What do I do if Someone I Know is Raped?
The most important decisions you, as a friend or significant other, can make at this time are to decide to support the victim/survivor in the choices s/he makes, and to decide to get support for yourself too. These decisions may be the hardest ones to make. As people close to the victim often experience similar feelings to that of the victim, it is essential that you get the support you need in order to be able to provide support to your loved one who has been victimized. Although this document refers to the victim as “she” and “her”, we want to acknowledge that men can of course be victims of sexual assault. Apply all these suggestions if a male friend is assaulted.
How You Can Help
- Believe Her. The psychological consequences of not being believed can be as damaging as the rape itself. Allow the survivor to know you are open to hearing about her feelings and experiences. Although it may be painful for you to hear about what happened, letting the survivor know you are willing to enter those difficult places with her is important.
- Be clear that the rape or assault was not the survivor’s fault. No one ever asks to be raped or assaulted. Raping someone is a conscious decision made by the perpetrator. Even if the survivor exercises bad judgment, she/he did not deserve to be raped; no one does. Here are some things you can say to someone who has been sexual assaulted:
"I believe you."
"You survived; you did the best you could do under the circumstances."
"It is not your fault. Nothing you did could possibly justify what happened."
"I'm sorry it happened to you."
"This does not change how I feel about you."
"What can I do to help you?"
- Non-Judgmental Support. Looking back at an event with knowledge that a rape occurred is very different from being in the situation not knowing that a rape is about to occur. Don't blame her or judge her, even if you would have behaved differently under the same circumstances. Every person who survives a rape deserves our respect.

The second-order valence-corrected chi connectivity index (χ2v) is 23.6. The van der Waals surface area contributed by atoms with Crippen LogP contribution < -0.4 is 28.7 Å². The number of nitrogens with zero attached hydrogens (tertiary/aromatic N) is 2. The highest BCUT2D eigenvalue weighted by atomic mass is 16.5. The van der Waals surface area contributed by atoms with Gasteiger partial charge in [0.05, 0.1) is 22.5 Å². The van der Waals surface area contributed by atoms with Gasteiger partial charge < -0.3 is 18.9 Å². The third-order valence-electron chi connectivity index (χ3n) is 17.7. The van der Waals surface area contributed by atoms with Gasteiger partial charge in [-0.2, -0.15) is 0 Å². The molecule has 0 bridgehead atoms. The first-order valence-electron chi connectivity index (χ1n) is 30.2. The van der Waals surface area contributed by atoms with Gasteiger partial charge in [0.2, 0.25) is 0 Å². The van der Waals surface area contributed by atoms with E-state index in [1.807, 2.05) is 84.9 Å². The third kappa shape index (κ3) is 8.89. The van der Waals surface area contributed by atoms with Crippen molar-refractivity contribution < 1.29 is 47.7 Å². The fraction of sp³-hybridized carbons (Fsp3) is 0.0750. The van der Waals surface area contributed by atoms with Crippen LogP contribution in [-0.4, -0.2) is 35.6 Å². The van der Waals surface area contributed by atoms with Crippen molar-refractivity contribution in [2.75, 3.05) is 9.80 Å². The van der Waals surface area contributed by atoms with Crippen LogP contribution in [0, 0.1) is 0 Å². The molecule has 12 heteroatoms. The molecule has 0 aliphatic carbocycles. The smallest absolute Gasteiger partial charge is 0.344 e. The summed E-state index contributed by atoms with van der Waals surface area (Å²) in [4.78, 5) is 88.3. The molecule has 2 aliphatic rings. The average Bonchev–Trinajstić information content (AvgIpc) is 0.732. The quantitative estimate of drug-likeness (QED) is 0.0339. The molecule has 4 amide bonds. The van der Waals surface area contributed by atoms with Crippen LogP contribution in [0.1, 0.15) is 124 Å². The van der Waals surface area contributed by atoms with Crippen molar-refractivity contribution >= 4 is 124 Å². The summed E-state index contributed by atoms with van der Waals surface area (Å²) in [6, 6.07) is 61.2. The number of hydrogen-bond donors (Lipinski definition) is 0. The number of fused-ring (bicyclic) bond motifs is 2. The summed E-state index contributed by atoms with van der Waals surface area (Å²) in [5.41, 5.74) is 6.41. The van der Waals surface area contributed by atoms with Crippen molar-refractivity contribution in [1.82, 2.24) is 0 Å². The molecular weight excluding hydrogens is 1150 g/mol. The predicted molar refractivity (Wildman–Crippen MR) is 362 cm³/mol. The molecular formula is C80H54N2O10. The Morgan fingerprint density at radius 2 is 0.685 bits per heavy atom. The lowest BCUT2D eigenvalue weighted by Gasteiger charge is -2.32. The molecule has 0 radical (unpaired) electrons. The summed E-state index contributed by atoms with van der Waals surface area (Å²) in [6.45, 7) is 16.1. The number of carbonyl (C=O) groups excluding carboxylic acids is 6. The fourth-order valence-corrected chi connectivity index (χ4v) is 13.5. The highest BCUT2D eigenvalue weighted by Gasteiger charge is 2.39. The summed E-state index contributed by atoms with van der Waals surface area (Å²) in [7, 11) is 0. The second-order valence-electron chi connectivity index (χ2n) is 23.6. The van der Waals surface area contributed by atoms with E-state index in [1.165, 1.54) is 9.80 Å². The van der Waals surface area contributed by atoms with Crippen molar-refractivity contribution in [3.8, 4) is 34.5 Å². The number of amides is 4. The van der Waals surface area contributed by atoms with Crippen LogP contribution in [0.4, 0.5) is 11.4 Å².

- Do not question or judge what the survivor had to do to survive. During a rape/sexual assault, victims are forced to make instant life threatening decisions. These decisions should not be criticized later. Survivors may not always scream or fight back. Their survival is evidence that they handled the assault the best way they could. Expressing to the survivor that you are thankful that she is alive enables her to feel more secure about her judgments
- Express your compassion. If you are feeling outrage, compassion, or pain, share these emotions with the survivor. There is nothing more comforting than genuine human response. Be cautious, however, that your responses are not too overwhelming for the survivor. Often family and friends of survivors feel compelled to "go after" the perpetrator. These feelings are very real and very understandable. However, they can be channeled in more non-violent ways.
- Let Her Make Her Own Decisions. Being raped means losing all power and control over what happens to her body. Restoring decision-making power to her as quickly as possible will help her heal. That means that she gets to decide whether or not to report the rape to the police, and she gets to make the choices about medical care.
- Let Her Decide Who Else to Tell. Don't increase her feelings of loss of control by telling anyone else without her permission. Rape is an invasion of privacy-don't perpetuate that invasion. Listen to her. It's more important that you let her talk about her feelings and how she perceived the assault than for you to ask questions about what the assailant did.
- Don’t Tell Her To “Just Forget About It”. She needs to feel the feelings and work on her healing NOW, or it will hurt her more later.
- Encourage the survivor to get support. In addition to offering your own caring, encourage her to reach out to others. On campus contact the Counseling Center (554-4172) or Wellness Center (544-4409) to speak with a professional.
- Offer to Go with Her to the Hospital, Police, or Counseling Sessions. Don’t pressure her to do something she doesn’t want to so. This can be re-traumatizing for her.
- Acknowledge and Deal with Your Own Emotions too. You will need to take care of yourself in order to be supportive of the survivor. Outbursts of anger about the rapist may cause the survivor to fear that you may get hurt or get in trouble with the law, and she'll feel responsible. Don't add to her worries. You can call a rape crisis center for help with your feelings, too.
- Help the Survivor Find Appropriate Local Resources. It may be hard for her to initiate contact with others who can help her. Ask her if she would like your help in contacting resources. Again, don't take control away from her.
- Contact the YWCA Rape Crisis Center for Support. The YWCA can be contacted at 408-287-3000. Even if the survivor doesn't want to talk to a counselor (and that's OK), the counselor can help you help her, and can give you important information about the local law enforcement and medical systems. They can tell you about rape trauma and you can make sure that the survivor gets that information, so that you'll both understand the healing process.
Cowell Health Center
Office of Student Life
San Jose YWCA Rape Crisis Center
Material adapted from: http://www.uhs.uga.edu